President Barack Obama has asked Congress for authorization to declare war on Islamic State with a limit of three years but no limit on geographical boundaries.
It took him more than four months since the Islamic State executed American hostage James Foley to ask for an official declaration of war.
If Congress approves the request, it will be the first time the United States goes to war against an organization and not a country.
The proposed authorization for military force against the Islamic State would:
Target the Islamic State and associated persons or forces, defined as those fighting with the Islamic State “in hostilities against the United States or its coalition partners;”
Provide no geographic limits on the battle;
Limit ground troops by banning “enduring offensive ground combat operations;” and
Expire after three years unless renewed by Congress.
The authorization also would do away with the Congressional approval from 2002 for military force in Iraq. The president said in his letter to Congress that he hopes to be able to repeal the same authorization on which he has been relying for military operations force against Al Qaeda in Afghanistan.
President Obama composed his letter with explanations, each one beginning with “whereas,” to define the ISIS as an enemy threat to the United States.
He declared that the Islamic State, which he referred to as ISIL for the Islamic State of Iraq and the Levant , “poses a grave threat to the people and territorial integrity of Iraq and Syria, regional stability, and the national security interests of the United States and its allies and partners.”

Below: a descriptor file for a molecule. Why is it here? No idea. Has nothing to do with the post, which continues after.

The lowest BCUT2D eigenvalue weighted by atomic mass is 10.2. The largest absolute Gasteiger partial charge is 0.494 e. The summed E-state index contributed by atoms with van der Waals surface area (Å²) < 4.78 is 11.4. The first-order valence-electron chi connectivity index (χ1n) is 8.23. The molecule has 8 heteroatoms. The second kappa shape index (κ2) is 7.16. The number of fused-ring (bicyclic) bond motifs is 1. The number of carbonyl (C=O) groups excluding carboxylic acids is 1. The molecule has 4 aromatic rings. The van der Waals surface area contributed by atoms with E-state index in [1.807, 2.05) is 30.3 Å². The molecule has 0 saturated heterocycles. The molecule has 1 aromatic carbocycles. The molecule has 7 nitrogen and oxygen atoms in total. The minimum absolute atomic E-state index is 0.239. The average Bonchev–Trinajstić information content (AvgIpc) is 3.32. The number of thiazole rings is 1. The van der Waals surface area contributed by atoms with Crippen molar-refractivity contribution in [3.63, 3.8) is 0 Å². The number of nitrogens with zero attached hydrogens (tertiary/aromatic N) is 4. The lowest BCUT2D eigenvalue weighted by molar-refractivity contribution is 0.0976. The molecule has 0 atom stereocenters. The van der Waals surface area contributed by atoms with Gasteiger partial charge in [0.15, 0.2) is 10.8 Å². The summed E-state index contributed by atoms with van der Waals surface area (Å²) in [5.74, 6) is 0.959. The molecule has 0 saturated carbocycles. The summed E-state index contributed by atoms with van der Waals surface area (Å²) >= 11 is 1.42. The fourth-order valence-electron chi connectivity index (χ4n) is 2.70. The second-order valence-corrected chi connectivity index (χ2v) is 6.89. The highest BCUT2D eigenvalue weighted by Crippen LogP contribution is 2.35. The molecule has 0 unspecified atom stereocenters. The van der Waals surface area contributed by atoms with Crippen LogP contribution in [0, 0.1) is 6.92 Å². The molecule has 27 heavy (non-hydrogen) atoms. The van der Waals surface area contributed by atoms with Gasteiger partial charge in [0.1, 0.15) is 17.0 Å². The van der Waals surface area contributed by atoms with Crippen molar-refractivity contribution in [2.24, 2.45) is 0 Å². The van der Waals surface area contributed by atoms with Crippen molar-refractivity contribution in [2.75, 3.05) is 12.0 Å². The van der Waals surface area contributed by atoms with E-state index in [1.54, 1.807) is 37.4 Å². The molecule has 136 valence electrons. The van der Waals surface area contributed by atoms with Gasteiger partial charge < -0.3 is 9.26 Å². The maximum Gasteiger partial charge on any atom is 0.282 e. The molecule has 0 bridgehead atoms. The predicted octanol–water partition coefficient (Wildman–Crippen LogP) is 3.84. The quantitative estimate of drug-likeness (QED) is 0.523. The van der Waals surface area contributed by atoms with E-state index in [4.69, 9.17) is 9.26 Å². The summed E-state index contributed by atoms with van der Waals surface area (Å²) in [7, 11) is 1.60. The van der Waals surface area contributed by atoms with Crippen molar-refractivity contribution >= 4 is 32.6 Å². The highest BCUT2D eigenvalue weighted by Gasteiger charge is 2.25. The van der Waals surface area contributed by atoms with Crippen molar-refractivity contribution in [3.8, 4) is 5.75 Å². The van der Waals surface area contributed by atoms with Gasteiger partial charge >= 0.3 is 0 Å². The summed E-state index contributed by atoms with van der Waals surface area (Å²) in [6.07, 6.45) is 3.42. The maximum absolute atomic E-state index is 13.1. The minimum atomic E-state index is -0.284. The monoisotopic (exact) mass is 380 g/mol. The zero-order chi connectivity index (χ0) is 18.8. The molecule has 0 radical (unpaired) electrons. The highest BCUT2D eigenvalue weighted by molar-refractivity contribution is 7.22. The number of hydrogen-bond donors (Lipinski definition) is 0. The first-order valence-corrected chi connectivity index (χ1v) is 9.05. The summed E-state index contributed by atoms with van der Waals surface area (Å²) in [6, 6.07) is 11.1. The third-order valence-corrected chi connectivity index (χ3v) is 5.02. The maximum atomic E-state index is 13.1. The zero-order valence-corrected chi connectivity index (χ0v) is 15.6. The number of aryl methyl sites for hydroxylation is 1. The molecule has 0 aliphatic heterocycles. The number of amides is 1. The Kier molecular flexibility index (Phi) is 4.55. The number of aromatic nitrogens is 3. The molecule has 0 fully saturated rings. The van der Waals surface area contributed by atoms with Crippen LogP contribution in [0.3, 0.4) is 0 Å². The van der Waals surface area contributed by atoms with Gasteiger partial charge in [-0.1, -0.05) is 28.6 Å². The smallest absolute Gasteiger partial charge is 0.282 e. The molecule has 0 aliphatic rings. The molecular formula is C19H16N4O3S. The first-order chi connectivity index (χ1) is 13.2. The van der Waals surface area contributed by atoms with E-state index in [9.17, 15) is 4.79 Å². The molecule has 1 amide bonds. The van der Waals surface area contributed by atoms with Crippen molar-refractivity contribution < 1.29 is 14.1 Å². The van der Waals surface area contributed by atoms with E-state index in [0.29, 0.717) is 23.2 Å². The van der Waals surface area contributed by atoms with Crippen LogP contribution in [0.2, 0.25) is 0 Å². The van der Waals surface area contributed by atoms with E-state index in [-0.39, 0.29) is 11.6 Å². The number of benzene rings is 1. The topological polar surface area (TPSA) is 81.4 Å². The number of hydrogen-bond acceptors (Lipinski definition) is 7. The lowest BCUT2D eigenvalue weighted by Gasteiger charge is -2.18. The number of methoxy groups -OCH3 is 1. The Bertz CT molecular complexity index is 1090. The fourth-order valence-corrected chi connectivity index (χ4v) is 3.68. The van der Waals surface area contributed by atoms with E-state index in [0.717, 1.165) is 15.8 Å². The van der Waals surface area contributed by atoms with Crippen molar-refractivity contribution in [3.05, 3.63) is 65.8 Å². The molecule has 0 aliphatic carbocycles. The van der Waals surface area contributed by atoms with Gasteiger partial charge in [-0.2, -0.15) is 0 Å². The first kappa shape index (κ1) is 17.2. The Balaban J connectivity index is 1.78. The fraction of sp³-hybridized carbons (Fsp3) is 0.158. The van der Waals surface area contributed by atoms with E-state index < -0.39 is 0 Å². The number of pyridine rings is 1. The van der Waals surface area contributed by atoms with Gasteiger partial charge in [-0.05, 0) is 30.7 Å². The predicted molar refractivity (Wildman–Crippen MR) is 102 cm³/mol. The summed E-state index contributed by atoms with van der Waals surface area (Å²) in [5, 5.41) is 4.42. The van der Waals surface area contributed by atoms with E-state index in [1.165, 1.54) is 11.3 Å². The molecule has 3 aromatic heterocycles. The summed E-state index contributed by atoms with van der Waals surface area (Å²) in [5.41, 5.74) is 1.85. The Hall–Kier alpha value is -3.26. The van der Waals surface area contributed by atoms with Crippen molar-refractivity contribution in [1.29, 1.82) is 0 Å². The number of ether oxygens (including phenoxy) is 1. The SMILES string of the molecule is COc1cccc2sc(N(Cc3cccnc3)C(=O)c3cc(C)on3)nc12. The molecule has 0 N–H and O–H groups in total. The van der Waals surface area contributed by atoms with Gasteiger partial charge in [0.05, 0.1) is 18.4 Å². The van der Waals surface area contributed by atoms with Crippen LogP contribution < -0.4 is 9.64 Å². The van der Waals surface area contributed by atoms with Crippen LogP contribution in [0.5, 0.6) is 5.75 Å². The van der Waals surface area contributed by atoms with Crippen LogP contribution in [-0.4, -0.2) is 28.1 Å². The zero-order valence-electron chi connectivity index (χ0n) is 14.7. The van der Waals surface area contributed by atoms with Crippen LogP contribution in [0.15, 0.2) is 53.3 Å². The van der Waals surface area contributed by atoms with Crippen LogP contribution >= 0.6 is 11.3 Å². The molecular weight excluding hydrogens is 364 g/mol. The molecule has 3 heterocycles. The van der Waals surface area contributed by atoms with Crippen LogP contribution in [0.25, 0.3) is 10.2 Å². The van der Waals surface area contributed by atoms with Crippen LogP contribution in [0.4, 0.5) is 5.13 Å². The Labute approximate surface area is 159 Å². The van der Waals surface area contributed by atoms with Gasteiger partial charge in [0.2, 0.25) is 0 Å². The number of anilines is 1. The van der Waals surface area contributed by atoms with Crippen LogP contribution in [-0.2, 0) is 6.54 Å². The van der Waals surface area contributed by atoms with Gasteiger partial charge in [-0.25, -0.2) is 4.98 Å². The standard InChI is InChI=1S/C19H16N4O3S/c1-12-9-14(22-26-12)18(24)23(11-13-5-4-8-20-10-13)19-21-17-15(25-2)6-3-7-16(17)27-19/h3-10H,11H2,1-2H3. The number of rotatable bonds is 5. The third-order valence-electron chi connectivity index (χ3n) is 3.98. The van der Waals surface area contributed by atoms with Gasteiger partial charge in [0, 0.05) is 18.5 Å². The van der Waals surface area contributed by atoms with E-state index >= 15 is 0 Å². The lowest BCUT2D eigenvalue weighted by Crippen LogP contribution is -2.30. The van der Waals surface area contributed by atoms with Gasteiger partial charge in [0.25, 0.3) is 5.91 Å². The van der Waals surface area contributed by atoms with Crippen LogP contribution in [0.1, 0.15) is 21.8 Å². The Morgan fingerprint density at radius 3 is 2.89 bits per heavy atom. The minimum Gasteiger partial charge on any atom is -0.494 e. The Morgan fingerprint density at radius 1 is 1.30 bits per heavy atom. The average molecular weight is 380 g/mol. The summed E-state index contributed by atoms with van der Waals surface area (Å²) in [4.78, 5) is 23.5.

He pointed out that the Islamic State, more commonly known as ISIS, “holds significant territory in Iraq and Syria and has stated its intention to seize more territory and demonstrated the capability to do so” and that its leaders have stated intentions to attack the United States.
His fourth “whereas” appeared to be designed to further his premise that ISIS is not a part of Islam. He stated:
Whereas ISIL has committed despicable acts of violence and mass executions against Muslims, regardless of sect, who do not subscribe to ISIL’s depraved, violent, and oppressive ideology;
Whereas ISIL has threatened genocide and committed vicious acts of violence against religious and ethnic minority groups, including Iraqi Christian, Yezidi, and Turkmen populations;
President Obama seems to be afraid that Muslim countries will think that he wants to wage war against radical Islam, which would get him in a lot of trouble in certain Middle East countries that do not behead people willy-nilly but also do not tolerate anyone who does not obey Islamic law.
His carefully crafted letter, having stated that the ISIS is supposedly anti-Muslim, focused on the Islamic State’s “horrific acts of violence” that included “the deaths of [four] innocent United States citizens.”
Obama then brought the international community under the umbrella of a global alliance and noted the announcement last September at a NATO Summit “that ISIL poses a serious threat and should be countered by a broad international coalition.”
Congress is not totally happy with the idea, and Obama tried to make it easier to obtain authorization by writing:
The authority granted in subsection (a) does not authorize the use of the United States Armed Forces in enduring offensive ground combat operations.
The obvious problem with the language is the word “enduring,” something Congressmen will have to thrash out in discussions on the request for war on ISIS.
President Obama put the ball in Congress’ court and implied it is will bear the price if it does not declare war on ISIS.
If left unchecked, ISIL will pose a threat beyond the Middle East, including to the United States homeland.